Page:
Meanwhile, the government’s propaganda machine has also found renewed voice. Recent years have seen public broadcaster TVP increasingly dominated by the PiS agenda, but 2020 saw the first large-scale state takeover of a private media conglomerate – the dominant regional newspaper publisher Polska Press having been bought by the aforementioned state-controlled oil company, PKN Orlen.

For Wyborcza, this is evidence of the central government’s wider attempt to consolidate power by undermining and limiting the responsibilities of local administrators. State funding to provinces seen as ‘disloyal’ has been reduced or denied, while attempts are reportedly being made to centralise the distribution of money received from the European Union by government-appointed officials. Currently, the responsibility falls to local governments, separately elected and independent.

Perhaps most disturbing is the potential role the recently acquired local news network will play in determining the outcome of future elections. Prior to the purchase, Polska Press had been particularly strong in data mining and collecting information on its 17.5 million online userbase. Mirroring current global concerns on the potential (mis-)use of this type of data, Wyborcza is increasingly worried by the retaliatory nature of the central government and its attempts to subordinate local power structures.

“2020 marked the 30th anniversary of the creation of local government in Poland, and for many…, its establishment and development over the last three decades is considered to be the highest accomplishment of the political transformation which took place in Poland after 1989,” says Piotr Stasiński. “Now, the government is ruthlessly executing a campaign aimed at bleeding them dry in order to destroy citizens’ trust.”

There is a growing sense of foreboding as to what form these efforts will take as the government’s newly amplified voice across local media intensifies. Wyborcza is prioritising its local editions and is planning to increase support to local journalism initiatives via the Gazeta Wyborcza Foundation, in an attempt to offer a counterweight to the expected wave of polarised news, misinformation and the resulting instability.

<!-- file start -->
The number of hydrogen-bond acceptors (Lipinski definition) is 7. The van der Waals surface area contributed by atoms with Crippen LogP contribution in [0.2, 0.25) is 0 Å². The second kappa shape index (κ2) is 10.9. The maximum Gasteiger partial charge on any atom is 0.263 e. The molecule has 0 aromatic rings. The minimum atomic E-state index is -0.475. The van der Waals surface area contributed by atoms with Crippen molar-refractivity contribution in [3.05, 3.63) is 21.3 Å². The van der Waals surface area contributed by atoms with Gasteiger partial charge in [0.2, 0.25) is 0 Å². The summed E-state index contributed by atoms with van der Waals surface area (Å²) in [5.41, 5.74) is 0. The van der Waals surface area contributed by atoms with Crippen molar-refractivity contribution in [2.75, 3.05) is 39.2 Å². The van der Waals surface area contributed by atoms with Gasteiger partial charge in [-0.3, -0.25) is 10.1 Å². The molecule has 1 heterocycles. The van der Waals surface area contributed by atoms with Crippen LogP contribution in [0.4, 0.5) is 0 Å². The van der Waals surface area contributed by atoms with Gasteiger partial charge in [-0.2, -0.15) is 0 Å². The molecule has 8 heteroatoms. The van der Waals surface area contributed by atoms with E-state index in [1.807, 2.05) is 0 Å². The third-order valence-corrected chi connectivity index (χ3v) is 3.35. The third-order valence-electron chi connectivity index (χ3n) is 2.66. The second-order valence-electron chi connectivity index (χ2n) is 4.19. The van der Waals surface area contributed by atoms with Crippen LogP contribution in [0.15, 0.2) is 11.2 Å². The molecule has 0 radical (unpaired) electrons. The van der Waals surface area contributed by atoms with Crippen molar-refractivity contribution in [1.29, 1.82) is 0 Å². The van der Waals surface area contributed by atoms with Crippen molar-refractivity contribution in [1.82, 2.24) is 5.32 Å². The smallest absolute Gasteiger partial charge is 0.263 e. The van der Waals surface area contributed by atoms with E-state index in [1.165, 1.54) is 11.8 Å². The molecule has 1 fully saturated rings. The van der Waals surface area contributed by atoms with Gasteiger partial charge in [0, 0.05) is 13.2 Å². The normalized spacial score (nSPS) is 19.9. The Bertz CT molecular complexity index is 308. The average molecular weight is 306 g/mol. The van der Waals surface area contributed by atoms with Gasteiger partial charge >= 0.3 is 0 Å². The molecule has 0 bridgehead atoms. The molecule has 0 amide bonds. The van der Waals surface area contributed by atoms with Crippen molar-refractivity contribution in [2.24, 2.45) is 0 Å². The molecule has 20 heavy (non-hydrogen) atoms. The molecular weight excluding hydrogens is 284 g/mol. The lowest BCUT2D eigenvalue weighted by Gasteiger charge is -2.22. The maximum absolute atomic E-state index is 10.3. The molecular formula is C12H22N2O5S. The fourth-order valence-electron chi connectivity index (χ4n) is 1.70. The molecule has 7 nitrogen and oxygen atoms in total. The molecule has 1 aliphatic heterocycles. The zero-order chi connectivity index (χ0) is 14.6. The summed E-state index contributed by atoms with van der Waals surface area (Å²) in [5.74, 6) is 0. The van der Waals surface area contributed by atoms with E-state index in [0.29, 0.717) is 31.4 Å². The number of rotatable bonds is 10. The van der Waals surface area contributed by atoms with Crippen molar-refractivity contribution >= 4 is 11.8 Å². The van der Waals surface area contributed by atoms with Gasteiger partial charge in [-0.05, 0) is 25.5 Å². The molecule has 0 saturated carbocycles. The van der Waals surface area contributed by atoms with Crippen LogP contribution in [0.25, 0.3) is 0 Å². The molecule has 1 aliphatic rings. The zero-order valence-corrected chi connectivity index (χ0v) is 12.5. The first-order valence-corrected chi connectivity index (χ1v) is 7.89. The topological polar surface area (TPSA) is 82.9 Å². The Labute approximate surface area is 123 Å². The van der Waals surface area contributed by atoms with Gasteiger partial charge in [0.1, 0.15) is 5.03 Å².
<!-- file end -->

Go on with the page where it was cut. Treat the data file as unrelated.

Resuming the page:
While determined to keep a healthy democratic system alive, Wyborcza and the Gazeta Wyborcza Foundation also aim to make their journalism accessible to a wider audience as a means to sound the alarm on what is happening in Poland. Its English-language ‘News from Poland: Democracy at Stake’ newsletter began as an effort to inform expats living in Poland about the COVID-19 pandemic but has since broadened to focus on Polish political issues, including media freedom.

“It is difficult to overstate the scale of the assault on media freedom by the ruling camp in 2020,” Stasiński wrote in the closing edition of ‘Democracy at Stake’ for 2020. “Over the last year, we have witnessed increased activity aimed at intimidating news outlets and journalists critical of the government, further efforts to financially bolster the media loyal to the Law and Justice party at a time when most publishers face serious budgetary constraints due to the economic crisis caused by the pandemic, and a first large-scale state takeover of a private media conglomerate.”

Despite this list of ‘accomplishments’, commentators are bracing for more in 2021 as the ruling party pursues its agenda. A chilling effect is taking hold and Gazeta Wyborcza and its allies remain deeply concerned for the future of democracy in Poland. Unsurprisingly, they see solidarity as the only way to keep freedom alive.


Andrew Heslop

Executive Director, Press Freedom


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Andrew Heslop

Executive Director, Press Freedom